In my experience, the fee almost always costs more than the rewards I get back on my credit card. If you have an excellent cash back card then you might still get a little extra money. At the very least, it might even out. However, if you’re trying to pay with a credit card just to get cash back, then you should be aware that you probably aren’t doing yourself any financial benefit.

If you’re using a cash back rewards card, try to use one that’s got at least 3% cash back. Moreover, check with the processing service to see if the fees differ depending on the card that you use. For example, the fee is sometimes higher for American Express, so you might want to pay with a different card to keep costs down.

If You Don’t Pay the Credit Card Immediately, Then You Really Pay

It isn’t cheap to use your credit card. I usually pay my balance in full each month. Therefore, I don’t pay a lot of money in interest. However, if something goes awry, those interest charges can add up fast. If you do pay your taxes with a credit card, make sure that you don’t rack up a bunch of interest fees by failing to pay that card balance off quickly.

You can set up a payment plan with the IRS. Therefore, if you don’t have the money to pay your taxes right now, then you shouldn’t go straight to a credit card. Save money by working directly with the IRS instead, where the fees will be considerably lower.

Read More:

How to KonMari Your Money

konmari your money

You can KonMari your money.

KonMari is the Marie Kondo method of decluttering. The method is designed for simplifying the mess in your home. There are a popular book and a Netflix TV show all about it.

However, you can take the main principles of the method and apply them to your finances. Doing so, you can make smarter financial choices and feel more in control of your money.

Put It All In One Place

One of the first things that you do when you Marie Kondo your home is to take all of the things in one category and place them where you can see them. For example, if you are organizing your clothes, then you take every single clothing item out and place it into one pile.

It absolutely makes sense to KonMari your money in the same way. You should have one place where you can look to see your income, expenses, investments, budget, net worth, etc. If all of that information is scattered in different places, then you aren’t going to be able to make sense of it. For example, if you use a bunch of different credit cards, and you don’t really know what your total amount of debt is, then you’re in trouble.

Find a method that works for you to KonMari your finances in this way. You might use an app like Mint. You might use pen and paper. Whatever it is, make sure that it’s both clear and complete. Just this simple act of putting all of your money information in one place can help you feel like you’re more in control of personal finance.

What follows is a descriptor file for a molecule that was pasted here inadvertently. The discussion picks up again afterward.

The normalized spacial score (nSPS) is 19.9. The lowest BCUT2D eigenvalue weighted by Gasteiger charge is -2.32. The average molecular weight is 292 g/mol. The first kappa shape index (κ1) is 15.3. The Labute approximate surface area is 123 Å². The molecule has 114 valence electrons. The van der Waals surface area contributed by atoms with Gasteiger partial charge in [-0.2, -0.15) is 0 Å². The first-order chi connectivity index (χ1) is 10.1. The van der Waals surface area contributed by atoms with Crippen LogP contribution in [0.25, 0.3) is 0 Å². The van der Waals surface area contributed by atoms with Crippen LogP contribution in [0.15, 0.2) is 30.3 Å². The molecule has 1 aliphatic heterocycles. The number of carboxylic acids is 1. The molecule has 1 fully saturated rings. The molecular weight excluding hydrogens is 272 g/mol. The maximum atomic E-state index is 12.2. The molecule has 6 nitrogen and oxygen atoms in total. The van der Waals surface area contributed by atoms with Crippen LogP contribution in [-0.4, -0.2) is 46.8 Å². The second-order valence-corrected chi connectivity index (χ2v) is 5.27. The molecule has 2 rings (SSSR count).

KonMari Your Money with a Budget That Sparks Joy

One of the things that Marie Kondo is most known for is the idea that everything that you own should spark joy. When it comes to your closet, you pick up each item of clothing, hold it, and if it sparks joy then you keep it. If it doesn’t spark joy, then you get rid of it.

You can apply this same concept to your budget. Look at all of your expenses and how your budget is allocated. Go line-by-line to determine whether or not your spending choices truly spark joy. For example, let’s say that you spend $100 on cable TV. Does watching cable TV spark joy for you? If not, then maybe that’s a cost that you can eliminate. Where in your budget could you reallocate that money to spark more joy?

Of course, there are some things in a budget that just have to be there, whether or not they truly spark joy. However, you can use this information to help you set goals. For example, paying your mortgage probably doesn’t spark joy. However, your home itself should spark joy. If it doesn’t, then you do still need to keep your mortgage in your budget. However, that’s good information to know that perhaps moving should be part of your larger financial plan.

When you KonMari your money, what you’re really doing is figuring out your financial priorities. The idea is that you want to spend less on things that don’t give you joy and more on things that truly make you happy at a very deep level.

Practice Gratitude

If you watch the Netflix show, then you will see that Marie Kondo does something interesting before she even begins helping people organize their homes. She pauses and does a silent prayer of gratitude to the home. Likewise, when people give away an item that doesn’t spark joy, she suggests that they thank the item for the purpose it has served.

This attitude of gratitude is really helpful when it comes to changing your attitude about money. Our society tends to make us think about money in a negative way. We may feel like we never have enough, for example. On the other hand, we may be unhappy with our past spending choices or with the way that money impacts our relationships. Starting from a place of gratitude makes it much easier to work with our money.

Additional Ways to KonMari Your Finances

I’ve read some of the other articles out there that people have written about how to KonMari your finances. Here are some of the tips that I liked:

  • Go paperless with financial statements. This helps you KonMari your whole home.
  • Carefully organize all paper you do keep in one specific, limited places.
  • Simplify your financial life as much as possible in order to make good decisions.
  • Declutter your wallet by reducing the number of credit cards, loyalty cards, etc.
  • Stay in touch with how you feel when you spend and save money.
  • Continue cleaning up your money on a regular basis to avoid another financial mess.

Read More: